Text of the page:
“I had this secret hostility towards my dad,” she later told Morton. “At the time, I was very supportive of my mother.”

Lewinsky felt intense pressure to fit in at Beverly Hills High School, a place where, as she told Morton, “being overweight was not acceptable.” She found solace in Beverly Hills High’s renowned drama program but transferred to Bel Air Prep — which was later known as Pacific Hills School and was described by a friend as “a school of last resort” — in her junior year.

Whatever the school’s merits, she thrived there, winning a talent show by singing “On My Own” from “Les Miserables,” and graduated in 1991.

After high school, Lewinsky enrolled at Santa Monica College, a community college — her father reportedly declined to pay for tuition at Boston University — and worked at a tie store called the Knot Shop. She later transferred to Lewis & Clark College in Portland, Ore., and graduated with a degree in psychology.

Monica was a fan of soap operas

Years before she became the center of a whirling political scandal, Lewinsky’s name appeared in the pages of the Los Angeles Times in a story about a meet-and-greet event for fans of “Days of Our Lives”:

Monica Lewinsky, 18, of West Los Angeles said that she doesn’t really identify with obsessed soap fans, but believes watching daytime dramas can be therapeutic.

“People who are always saying daytime TV is something that is not to be credited are wrong,” she said. “‘Days of Our Lives’ adds spice to a life, rather than being the essence of a life.”

Later in the piece, she added, “I really think there is magic. … Daytime really wants to give something to the audience, and I think that in nighttime they want to take something.”

According to the 1998 profile in the Times, Lewinsky was a soap fan from a young age. A neighbor said she was allowed to watch “Dynasty” at 7 or 8. Years later, she reportedly “cried her eyes out” watching “Titanic.”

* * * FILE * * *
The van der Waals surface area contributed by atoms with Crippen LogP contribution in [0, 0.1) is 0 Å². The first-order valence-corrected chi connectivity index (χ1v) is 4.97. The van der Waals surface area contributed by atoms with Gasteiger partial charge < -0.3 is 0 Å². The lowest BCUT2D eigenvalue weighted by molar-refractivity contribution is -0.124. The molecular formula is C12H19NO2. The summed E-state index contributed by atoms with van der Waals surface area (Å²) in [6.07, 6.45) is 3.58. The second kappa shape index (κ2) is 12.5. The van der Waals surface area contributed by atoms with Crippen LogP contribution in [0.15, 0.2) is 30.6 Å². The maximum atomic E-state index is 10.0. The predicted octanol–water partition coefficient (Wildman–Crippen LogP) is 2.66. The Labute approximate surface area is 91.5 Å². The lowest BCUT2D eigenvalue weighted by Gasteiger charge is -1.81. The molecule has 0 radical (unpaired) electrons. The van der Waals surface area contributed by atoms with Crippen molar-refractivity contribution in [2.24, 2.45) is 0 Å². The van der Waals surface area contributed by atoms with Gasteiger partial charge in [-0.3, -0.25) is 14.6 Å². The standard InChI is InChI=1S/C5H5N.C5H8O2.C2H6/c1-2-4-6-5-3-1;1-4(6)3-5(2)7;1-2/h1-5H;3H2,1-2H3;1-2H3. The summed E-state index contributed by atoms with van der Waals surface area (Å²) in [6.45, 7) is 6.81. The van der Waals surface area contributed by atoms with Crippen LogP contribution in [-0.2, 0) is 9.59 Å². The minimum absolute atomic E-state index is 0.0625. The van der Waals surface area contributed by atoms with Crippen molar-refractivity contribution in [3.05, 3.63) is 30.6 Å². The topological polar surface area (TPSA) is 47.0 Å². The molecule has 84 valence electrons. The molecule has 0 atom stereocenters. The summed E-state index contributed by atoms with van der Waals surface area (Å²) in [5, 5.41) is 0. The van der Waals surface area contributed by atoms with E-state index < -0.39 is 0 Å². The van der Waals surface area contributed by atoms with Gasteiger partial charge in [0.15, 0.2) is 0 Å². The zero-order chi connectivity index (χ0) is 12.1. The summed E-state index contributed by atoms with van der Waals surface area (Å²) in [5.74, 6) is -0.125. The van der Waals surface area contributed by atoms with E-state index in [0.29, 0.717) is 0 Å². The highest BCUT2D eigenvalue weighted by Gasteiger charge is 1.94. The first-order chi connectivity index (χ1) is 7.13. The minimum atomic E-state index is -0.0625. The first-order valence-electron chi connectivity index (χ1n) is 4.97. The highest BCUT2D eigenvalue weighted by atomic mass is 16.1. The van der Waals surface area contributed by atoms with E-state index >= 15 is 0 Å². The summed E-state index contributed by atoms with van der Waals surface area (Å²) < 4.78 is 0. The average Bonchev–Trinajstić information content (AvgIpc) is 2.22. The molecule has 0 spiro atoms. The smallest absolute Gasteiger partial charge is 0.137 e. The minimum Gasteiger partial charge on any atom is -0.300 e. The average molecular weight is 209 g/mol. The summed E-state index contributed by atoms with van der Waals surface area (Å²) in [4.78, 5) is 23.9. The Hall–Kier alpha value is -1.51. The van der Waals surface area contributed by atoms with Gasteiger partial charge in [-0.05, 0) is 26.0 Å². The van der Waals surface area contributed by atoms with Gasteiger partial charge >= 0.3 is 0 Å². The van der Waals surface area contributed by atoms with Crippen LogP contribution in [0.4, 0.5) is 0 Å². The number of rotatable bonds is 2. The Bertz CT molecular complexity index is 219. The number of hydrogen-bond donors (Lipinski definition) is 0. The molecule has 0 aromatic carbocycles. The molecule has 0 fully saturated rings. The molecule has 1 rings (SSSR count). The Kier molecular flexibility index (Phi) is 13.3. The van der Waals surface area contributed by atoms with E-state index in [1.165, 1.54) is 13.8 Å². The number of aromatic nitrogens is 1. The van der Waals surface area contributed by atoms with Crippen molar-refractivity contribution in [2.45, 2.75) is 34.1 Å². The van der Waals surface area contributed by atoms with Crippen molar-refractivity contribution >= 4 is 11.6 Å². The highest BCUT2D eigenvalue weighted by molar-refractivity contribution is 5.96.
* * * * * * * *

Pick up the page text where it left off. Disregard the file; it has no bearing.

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She was in a relationship with a married man before Clinton

While Lewinsky was attending Santa Monica College, she remained active in the drama department at Beverly Hills High School. During this time, she became involved with Andy Bleiler, a married older man who worked as a technician in the school’s theater program. Their tortuous on-off affair lasted for several years.

As she told Barbara Walters in 1999, Lewinsky was drawn to unavailable men because “I didn’t have enough feelings of self-worth. I didn’t feel that I was worthy of being No. 1 to a man.”

Marcia Lewis wrote a gossipy book about the Three Tenors

When news of Lewinsky’s relationship with the president broke in 1998 and thrust her family into the spotlight, much was made of the fact that Marcia Lewis had written a mildly salacious book about the Three Tenors.

After she got divorced, Lewis worked sporadically as a freelance writer. She and her sister, Debra Finerman, wrote a few columns for the Hollywood Reporter.

Then in 1996, she published “The Private Lives of the Three Tenors: Behind the Scenes with Placido Domingo, Luciano Pavarotti and Jose Carreras.” She was reportedly paid in the high five-figures for it.

Lewis reportedly hinted at an affair with Domingo, and her book included a chapter in which she imagined the singer’s “lovemaking would be passionate and romantic, with murmurs of adoration and love, and an expert knowledge of how to pleasure a woman,” according to a Washington Post profile.

The book sold a modest 20,000 copies but brought Lewis something more rewarding than royalty checks: While promoting it, she met Peter Straus, a pioneering radio host and media executive who’d once been married to a member of the Sulzberger family. They became engaged shortly before the scandal broke and later married.

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Lewinsky went to D.C. in the hope of putting her romantic troubles behind her. And yes, she really did live at the Watergate

Lewis used family connections to help Lewinsky secure a White House internship in the summer of 1995. By that time, Lewis had relocated to Washington, taking an apartment at the Watergate to be closer to her sister, Debra, whose husband had joined a cardiology practice in the area and who had a pied-a-terre in the building.

At the time Lewinsky was thinking of pursuing a PhD in forensic psychology and was not especially interested in politics but wanted to be close to her mother. She was also excited about turning over a new leaf in her romantic life and saw moving to Washington as her way out.

“Leaving Portland seemed to be the only way to put [Bleiler] behind me,” she told Morton.

In her application, she wrote an essay about the need for psychologists in government. She was accepted and in July 1995 started her White House internship, writing correspondence for Chief of Staff Leon Panetta.